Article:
A sign famously hangs in Paul Newman’s Westport, Conn., office that reads, “If I had a plan I would be screwed.” Newman, who died of cancer this year at age 83, firmly believed in the benefit of “creative chaos,” welcoming the opinions of others whether in business or on the movie set.
Newman understood and appreciated that success in today’s age depends on how good we are at improvising rather than merely sticking to a script or plan. The concept of improvisation, while rooted in the arts and music, has widespread application to all disciplines including the legal and ADR field. At its heart, improvisation is a tool that can facilitate greater communication, learning and transformation, which are in and of themselves, the cornerstones of innovation and growth.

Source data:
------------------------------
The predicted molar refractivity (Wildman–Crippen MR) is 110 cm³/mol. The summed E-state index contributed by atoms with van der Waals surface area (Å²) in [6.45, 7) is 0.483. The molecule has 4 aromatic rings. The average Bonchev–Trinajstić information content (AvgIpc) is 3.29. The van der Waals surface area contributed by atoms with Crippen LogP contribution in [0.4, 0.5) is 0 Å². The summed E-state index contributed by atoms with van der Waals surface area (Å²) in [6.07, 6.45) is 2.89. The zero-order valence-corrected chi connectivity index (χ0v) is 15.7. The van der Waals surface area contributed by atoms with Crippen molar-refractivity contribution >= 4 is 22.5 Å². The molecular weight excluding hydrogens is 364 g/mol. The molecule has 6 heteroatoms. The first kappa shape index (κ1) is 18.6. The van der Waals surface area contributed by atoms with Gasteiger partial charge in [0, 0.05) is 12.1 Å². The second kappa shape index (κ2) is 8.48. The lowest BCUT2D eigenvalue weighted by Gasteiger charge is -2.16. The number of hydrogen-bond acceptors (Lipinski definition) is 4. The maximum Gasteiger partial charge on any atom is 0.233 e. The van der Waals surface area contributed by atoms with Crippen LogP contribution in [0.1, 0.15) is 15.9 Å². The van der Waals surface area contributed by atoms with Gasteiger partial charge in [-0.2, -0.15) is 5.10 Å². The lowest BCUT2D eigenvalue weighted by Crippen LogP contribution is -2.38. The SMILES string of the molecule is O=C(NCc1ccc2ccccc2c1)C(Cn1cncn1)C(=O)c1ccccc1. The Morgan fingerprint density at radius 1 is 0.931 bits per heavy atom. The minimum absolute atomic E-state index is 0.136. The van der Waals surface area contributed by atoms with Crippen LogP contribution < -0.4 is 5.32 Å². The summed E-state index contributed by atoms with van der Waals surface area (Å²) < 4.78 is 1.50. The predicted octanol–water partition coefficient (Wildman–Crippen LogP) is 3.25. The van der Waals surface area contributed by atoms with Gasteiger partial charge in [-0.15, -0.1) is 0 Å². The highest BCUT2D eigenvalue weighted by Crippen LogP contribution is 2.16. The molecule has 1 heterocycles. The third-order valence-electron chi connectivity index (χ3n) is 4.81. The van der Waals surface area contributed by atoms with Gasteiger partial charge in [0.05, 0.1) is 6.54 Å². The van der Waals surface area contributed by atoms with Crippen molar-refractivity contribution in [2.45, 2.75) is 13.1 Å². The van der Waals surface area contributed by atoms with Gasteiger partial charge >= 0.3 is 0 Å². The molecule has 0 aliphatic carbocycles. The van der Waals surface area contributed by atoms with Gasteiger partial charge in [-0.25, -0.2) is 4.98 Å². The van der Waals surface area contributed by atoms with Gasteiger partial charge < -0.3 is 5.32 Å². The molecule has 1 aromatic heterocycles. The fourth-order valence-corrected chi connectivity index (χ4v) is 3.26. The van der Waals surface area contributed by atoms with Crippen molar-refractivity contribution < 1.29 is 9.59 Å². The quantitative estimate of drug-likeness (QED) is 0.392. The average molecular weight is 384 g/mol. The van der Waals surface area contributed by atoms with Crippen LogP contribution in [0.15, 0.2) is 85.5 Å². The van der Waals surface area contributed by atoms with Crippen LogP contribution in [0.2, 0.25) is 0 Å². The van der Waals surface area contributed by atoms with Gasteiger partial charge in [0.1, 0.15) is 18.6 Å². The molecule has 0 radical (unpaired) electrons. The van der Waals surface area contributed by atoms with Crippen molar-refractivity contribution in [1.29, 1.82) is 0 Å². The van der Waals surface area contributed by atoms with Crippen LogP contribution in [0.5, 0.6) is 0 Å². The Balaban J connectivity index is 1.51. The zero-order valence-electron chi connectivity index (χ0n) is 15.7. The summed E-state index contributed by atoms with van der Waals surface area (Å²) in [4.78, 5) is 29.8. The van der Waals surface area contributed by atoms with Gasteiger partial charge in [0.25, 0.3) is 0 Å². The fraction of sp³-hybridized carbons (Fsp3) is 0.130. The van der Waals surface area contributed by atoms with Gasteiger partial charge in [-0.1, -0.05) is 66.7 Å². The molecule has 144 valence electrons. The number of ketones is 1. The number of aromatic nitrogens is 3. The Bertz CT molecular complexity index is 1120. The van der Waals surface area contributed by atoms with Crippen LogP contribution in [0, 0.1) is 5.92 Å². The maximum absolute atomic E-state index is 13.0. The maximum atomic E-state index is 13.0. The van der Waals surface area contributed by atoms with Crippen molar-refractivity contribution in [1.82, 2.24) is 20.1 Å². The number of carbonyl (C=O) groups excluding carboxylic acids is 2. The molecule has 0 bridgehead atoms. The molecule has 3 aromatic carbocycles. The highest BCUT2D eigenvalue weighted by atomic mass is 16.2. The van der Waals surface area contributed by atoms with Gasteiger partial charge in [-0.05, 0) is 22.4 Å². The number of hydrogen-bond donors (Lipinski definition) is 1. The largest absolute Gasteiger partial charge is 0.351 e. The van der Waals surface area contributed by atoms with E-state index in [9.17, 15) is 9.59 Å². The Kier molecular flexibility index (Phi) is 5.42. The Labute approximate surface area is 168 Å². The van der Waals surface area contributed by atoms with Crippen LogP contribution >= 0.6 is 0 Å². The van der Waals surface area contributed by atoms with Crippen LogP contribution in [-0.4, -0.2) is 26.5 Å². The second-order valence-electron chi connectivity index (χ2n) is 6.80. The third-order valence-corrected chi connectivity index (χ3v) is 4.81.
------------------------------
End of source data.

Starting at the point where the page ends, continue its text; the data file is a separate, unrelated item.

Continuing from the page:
At the negotiating table, improvisation demands that parties deal with the reality they are presented in real-time rather than continually revisiting scenarios of what they believe could or should be. By limiting oneself to a scripted plan, options for solving problems are narrowed and opportunities for solutions are more likely to be missed, leading to a failed negotiation. Improvising instead of following a script or a plan, allows one the flexibility to stay nimble, operate more freely and authentically, and invite the participation and entrepreneurship that are essential to success as Newman aptly identified.